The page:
Taxpayers Cite Pollution, Misuse of Money Due to New Construction

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COLUMBIA- Several taxpayers, a former city employee and city officials are in the midst of a debate over the ramifications two new student housing proposals could have on the environment and taxpayers' wallets.

Former sewage maintenance supervisor and former city employee Bill Weitkemper emailed the Missouri Department of Natural Resources earlier this week concerned with the city's decision to build more student housing downtown.

Weitkemper's email released to KOMU 8 News, said the decision to build more student housing would, "significantly increase the wastewater flow entering the Flat Branch sanitary sewer system and cause additional pollution to Flat Branch and Hinkson Creek."

He said the additional housing would increase the frequency, duration, and volume of wastewater at 23 Columbia sanitary sewer manholes.

Weitkemper also emailed Director of Public Works, John Glasscock, asking him where the city plans to get money to repair private sewer problems. Glassock said the city believes the project, if approved by the city, would have a positive impact on reducing inflow and infiltration in the next years.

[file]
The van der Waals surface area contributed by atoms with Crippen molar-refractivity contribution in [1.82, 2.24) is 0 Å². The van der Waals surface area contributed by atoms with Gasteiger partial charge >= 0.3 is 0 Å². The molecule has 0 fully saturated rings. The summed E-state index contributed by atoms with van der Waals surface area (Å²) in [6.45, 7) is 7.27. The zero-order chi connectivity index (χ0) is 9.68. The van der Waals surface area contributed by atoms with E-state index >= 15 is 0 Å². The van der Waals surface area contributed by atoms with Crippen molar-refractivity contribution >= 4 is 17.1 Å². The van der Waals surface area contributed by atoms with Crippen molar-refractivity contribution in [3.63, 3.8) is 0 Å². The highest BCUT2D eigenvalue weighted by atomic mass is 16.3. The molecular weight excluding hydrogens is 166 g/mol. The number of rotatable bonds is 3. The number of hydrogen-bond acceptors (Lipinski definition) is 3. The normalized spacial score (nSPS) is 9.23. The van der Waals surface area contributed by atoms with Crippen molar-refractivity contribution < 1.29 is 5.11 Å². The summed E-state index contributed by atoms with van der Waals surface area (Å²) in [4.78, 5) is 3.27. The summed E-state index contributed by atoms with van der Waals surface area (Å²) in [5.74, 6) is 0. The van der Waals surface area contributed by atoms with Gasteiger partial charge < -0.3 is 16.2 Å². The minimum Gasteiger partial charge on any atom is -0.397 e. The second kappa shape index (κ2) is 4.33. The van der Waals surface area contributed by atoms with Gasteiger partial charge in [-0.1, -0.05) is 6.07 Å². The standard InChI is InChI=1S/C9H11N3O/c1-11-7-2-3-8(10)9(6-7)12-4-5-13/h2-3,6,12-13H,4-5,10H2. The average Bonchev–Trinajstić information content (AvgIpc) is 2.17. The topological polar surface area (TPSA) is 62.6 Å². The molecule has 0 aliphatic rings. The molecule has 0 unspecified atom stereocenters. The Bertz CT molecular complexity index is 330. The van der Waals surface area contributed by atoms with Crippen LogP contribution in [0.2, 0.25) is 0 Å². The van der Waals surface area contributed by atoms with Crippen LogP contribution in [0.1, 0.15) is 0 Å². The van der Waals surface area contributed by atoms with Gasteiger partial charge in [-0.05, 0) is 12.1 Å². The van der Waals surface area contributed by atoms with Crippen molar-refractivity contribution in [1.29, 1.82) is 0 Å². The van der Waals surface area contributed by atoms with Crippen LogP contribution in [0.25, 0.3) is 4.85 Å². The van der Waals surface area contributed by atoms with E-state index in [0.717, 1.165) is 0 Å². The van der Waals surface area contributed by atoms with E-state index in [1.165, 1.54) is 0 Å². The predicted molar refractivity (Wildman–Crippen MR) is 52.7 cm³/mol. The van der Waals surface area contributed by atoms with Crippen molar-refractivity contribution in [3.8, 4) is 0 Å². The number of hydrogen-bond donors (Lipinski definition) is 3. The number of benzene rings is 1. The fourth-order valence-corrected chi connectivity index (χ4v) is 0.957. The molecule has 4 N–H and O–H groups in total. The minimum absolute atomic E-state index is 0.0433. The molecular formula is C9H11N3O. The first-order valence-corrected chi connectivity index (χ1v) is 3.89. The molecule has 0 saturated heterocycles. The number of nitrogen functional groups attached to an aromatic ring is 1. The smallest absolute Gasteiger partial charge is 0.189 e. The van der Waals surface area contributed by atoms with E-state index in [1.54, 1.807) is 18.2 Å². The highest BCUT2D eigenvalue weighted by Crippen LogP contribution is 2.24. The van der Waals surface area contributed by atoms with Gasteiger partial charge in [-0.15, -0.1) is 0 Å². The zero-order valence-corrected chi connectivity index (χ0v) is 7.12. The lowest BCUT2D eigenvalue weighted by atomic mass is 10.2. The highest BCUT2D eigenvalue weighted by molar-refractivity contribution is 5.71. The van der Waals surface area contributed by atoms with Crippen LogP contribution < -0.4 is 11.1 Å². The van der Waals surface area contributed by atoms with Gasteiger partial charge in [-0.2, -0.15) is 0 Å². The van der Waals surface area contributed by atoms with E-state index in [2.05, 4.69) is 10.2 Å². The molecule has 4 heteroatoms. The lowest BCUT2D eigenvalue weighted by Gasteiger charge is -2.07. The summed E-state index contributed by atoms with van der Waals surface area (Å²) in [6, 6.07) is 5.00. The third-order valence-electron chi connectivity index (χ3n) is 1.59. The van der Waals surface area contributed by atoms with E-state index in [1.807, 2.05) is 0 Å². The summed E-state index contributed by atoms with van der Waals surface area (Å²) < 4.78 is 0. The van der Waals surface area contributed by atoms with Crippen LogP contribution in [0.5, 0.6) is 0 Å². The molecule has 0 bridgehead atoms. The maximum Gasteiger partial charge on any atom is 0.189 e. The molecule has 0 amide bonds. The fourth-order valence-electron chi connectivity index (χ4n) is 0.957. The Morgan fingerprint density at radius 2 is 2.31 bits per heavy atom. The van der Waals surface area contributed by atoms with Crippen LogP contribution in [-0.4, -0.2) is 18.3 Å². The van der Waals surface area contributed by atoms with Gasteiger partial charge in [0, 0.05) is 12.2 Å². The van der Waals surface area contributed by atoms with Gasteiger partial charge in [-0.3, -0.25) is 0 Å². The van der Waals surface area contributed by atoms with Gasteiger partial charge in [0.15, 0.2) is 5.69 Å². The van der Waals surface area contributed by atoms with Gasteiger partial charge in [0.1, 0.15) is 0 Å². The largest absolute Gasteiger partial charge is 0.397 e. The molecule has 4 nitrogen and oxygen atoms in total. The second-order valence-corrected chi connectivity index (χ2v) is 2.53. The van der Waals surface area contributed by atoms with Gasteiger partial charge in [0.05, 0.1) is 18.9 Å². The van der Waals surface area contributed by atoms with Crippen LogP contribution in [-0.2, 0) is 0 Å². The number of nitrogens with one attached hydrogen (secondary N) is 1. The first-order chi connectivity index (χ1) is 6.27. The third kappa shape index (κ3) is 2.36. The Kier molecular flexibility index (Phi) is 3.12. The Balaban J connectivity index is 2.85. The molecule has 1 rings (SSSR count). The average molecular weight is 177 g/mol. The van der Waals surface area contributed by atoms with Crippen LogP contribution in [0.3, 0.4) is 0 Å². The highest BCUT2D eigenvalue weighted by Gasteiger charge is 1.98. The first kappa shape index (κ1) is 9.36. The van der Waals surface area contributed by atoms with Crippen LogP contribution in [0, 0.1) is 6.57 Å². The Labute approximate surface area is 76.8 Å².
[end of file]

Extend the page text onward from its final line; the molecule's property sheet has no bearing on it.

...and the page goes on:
Weitkemper was also concerned with Glasscock's use of tax dollars on other projects and said in an email to City Manager Mike Matthes, "Mr. Glasscock should be held for his history of poor management decisions and for using public money improperly." Matthes responded with, "Those are pretty heavy accusations. I have looked in to them and find nothing that supports your statements."

Matthes agreed to meet with Weitkemper to discuss the issue further.

Weitkemper is not the only citizen considered with the city's actions. Columbia resident Traci Wlison-Kleekamp told KOMU 8 News she supports what Weitkemper is doing because she believes the city should allow citizens to be more involved. Wilson-Kleekamp said, "I am just looking for policy and reasoning behind the city's decisions. If they would give me that I would be much happier with the process."

The city plans to discuss the topic and others in the coming weeks.

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